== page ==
How to Start a Conversation About Suicide


How to Start a Conversation About Suicide

Suicide is a difficult topic to discuss, for all parties involved. There’s lots of stigma associated with suicide and mental health issues, and many people don’t feel safe expressing their true feelings.

Too often, people feel like they can’t talk about suicide because they’re afraid of saying the wrong thing or making things worse. However, with suicide being the 12th leading cause of death in the United States, it’s crucial that you speak up if you sense someone isn’t okay.

By starting a conversation about suicide, you can help save someone’s life. In this article, you will learn how to identify suicidal ideation in a friend or loved one, and how to approach the subject with empathy.

Identifying Signs of Suicidal Ideation

Suicidal ideation refers to thinking about or making plans for suicide. It’s important to remember that suicidal ideation is not the same as wanting to die. Many people who experience suicidal ideation are actually looking for a way out of their pain but don’t know how to ask for help.

Common Signs

If you know that a friend, loved one, or someone else you may know is struggling with depression, trauma, or other mental health issues, you may be worried about them. If you suspect that they may be considering suicide, here are some warning signs to look out for:

  • Talking about wanting to die or hurting themselves.
  • Expressing feelings of hopelessness, despair, or being trapped.
  • Talking about being a burden to others, or that others would be better off without them.
  • Increased dangerous or self-destructive behavior, such as alcohol or drug abuse, reckless driving, or having unsafe sex.
  • Withdrawing from friends and activities.
  • Sudden changes in personality, habits, sleep schedule, or hygiene, such as sleeping a lot more or less than usual or neglecting personal appearance.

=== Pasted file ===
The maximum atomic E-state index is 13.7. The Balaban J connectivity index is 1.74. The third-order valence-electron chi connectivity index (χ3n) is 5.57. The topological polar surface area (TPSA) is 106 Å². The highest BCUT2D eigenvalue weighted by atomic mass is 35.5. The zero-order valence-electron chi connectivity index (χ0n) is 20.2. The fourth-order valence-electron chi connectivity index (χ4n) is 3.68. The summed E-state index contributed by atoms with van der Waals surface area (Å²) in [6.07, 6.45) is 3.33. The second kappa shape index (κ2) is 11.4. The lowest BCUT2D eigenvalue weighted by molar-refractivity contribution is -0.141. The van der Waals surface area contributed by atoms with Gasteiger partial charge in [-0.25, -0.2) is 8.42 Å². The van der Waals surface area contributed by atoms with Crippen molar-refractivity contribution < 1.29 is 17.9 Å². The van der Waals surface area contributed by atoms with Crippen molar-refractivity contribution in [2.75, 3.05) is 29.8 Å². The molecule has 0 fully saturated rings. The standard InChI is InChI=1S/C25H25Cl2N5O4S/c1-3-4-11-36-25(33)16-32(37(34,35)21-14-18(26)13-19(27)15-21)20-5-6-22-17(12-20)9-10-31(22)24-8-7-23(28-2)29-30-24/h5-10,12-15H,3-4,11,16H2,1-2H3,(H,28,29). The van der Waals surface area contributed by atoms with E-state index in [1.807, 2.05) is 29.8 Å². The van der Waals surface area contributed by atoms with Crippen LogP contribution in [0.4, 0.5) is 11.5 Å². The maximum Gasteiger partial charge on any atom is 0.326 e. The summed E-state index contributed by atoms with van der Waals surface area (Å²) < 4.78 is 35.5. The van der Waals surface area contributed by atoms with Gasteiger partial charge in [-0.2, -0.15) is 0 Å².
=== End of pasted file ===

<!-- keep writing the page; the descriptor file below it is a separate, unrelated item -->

• Sudden calmness or cheerfulness after a long period of moodiness or depression.
  • Making unusual arrangements that point toward a planned death or disappearance, such as giving away prized possessions, making a will, visiting friends and family members, or buying a gun.

Common Situational Factors

It’s also important to take into account some situational elements that may trigger suicidal thoughts, such as:

  • A recent traumatic event, such as the death of a loved one.
  • A history of mental health conditions, such as depression, bipolar, schizophrenia, or PTSD.
  • A history of financial, legal, or personal problems that may cause them to desire an escape.
  • Alcohol or substance abuse problems.

While most people aren’t going to show all these signs, many of them will show at least a few. If you recognize any of these signs in someone you know, it’s a good idea to check in on them.

How To Check In With Someone You’re Worried About

In many cases, it’s much easier to spot the signs of depression and suicidal ideation than it is to talk about it. The following are some tips on how to approach a loved one with your concerns.

Choosing the Right Context

When you talk to someone about a sensitive subject, it’s best to do it in a situation they feel comfortable in. No one wants to talk about their private, personal feelings at a party with a bunch of people they just met or even in a public place where strangers may eavesdrop.

Some good places to start a conversation are:

  • At Their Home: Make sure that just the two of you or, at most, a few close friends or family members are present. This way, you are in an environment they can control and feel safe in.
  • When You’re Doing Something They Enjoy: Sometimes it’s easier to approach heavy conversations in light situations, like while you’re playing video games or watching rom-coms.
  • During a Walk or a Drive: Walking and driving are both contexts where there’s a low-stress background activity you can focus on during lulls in the conversation. They are also activities where you are side-by-side with the person, instead of directly facing them. Both of these factors can help someone relax and feel less pressured, which can help them talk more freely.